There is a hushed silence around the table. In turn, each member of the family drizzles a few drops of our just-pressed oil onto a piece of Tuscan bread, and tucks in. Finally, Michele’s dad breaks the silence: ‘è buono’. then a chorus breaks out. ‘Si, è buono’ ‘è buono’. It’s good. Never ones for overstatement, this is as high as their culinary praise gets. Once again, our oil is good. Better than good: fresh, fruity, peppery. It has been chemically analysed at the frantoio (press), so we’d no reason to doubt its quality, but the real proof is in the tasting.
Italians say olio nuovo, vino vecchio: new oil, old wine. Unlike wine, extra virgin olive oil does not improve with age. On the contrary, olio nuovo, the first oil of the season, is the most highly-prized. Made from still-green olives and consumed as soon as possible after pressing, it tastes so different from standard, stored, supermarket-bought olive oil that here it’s treated as a separate product. In Tuscany it’s honoured in feste (of course) and family feasts, and there’s a scramble to obtain some every November. Tuscan oil is known for its concentrated flavour, and new Tuscan oil, thick and dark with a strong, peppery flavour, packs a particular punch.
New, unfiltered oil has a cloudy appearance due to the tiny flecks of olive which are suspended in the liquid. After a couple of months, these settle, forming a sediment, which, by the time most commercial oil is bottled, has been removed. These flecks of fruit give new oil a freshness and intensity which is surprising to people (like me before I met Michele) who have only tasted bland supermarket oils and wondered what all the fuss was about.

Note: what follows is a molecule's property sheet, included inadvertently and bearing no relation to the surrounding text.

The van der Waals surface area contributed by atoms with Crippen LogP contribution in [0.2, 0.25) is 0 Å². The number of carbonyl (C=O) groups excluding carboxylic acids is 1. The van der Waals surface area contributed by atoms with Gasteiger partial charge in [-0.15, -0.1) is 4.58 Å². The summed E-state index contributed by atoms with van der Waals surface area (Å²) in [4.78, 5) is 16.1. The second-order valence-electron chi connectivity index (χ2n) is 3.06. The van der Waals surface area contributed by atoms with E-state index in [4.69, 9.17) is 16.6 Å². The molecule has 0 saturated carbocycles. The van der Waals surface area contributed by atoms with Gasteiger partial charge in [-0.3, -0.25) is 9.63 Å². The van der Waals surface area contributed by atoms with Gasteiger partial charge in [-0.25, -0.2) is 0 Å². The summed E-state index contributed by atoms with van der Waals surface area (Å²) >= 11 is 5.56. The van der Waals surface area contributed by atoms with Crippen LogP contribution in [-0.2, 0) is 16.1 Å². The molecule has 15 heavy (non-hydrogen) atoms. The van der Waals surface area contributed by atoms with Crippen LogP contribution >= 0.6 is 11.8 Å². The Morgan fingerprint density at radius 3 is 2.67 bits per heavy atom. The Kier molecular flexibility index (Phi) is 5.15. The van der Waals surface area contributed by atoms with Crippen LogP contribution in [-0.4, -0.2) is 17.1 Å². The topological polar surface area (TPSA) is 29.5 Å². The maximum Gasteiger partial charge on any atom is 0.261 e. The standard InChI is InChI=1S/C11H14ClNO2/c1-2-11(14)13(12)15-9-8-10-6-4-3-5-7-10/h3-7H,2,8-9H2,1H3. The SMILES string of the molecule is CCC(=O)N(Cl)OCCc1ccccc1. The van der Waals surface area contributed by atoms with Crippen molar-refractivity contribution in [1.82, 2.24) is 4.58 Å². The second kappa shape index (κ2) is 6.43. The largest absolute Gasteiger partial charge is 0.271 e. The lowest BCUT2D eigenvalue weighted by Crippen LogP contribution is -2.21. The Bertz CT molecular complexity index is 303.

The strong, grassy flavour of newly-pressed oil only lasts a few weeks before it starts to fade. That’s why it is not something to be rationed or saved for special occasions, but enjoyed for its ability to add depth to even the simplest meals. It deserves to be splashed liberally over salads, poured generously over steak, soaked up with soft bread. Its strong fruity flavour can make a wintry soup (such as the bean or farro soups typical of Lucca) or risotto sing. A piece of toasted bread, rubbed with a sliced garlic clove and topped with a glug of olio nuovo and a pinch of salt and pepper (known as fettunta in Tuscany), is a snack fit for the gods.
Storing oil properly (away from light and heat) does help it to retain its flavour, and it should last a couple of years, with oil made from unripe olives having a longer shelf-life. But Tuscans know that you never again get that same intense flavour hit, so come November, they enjoy it as often as they can.
Fettunta (Basic bruschetta)
Good quality bread
Extra virgin olive oil
Slice the bread into slices about 1.5 cm thick. Grill or toast the bread on both sides until it’s crunchy. Slice a garlic clove in two and rub over the hot bread. Drizzle with olive oil and add a generous sprinkling of salt and pepper.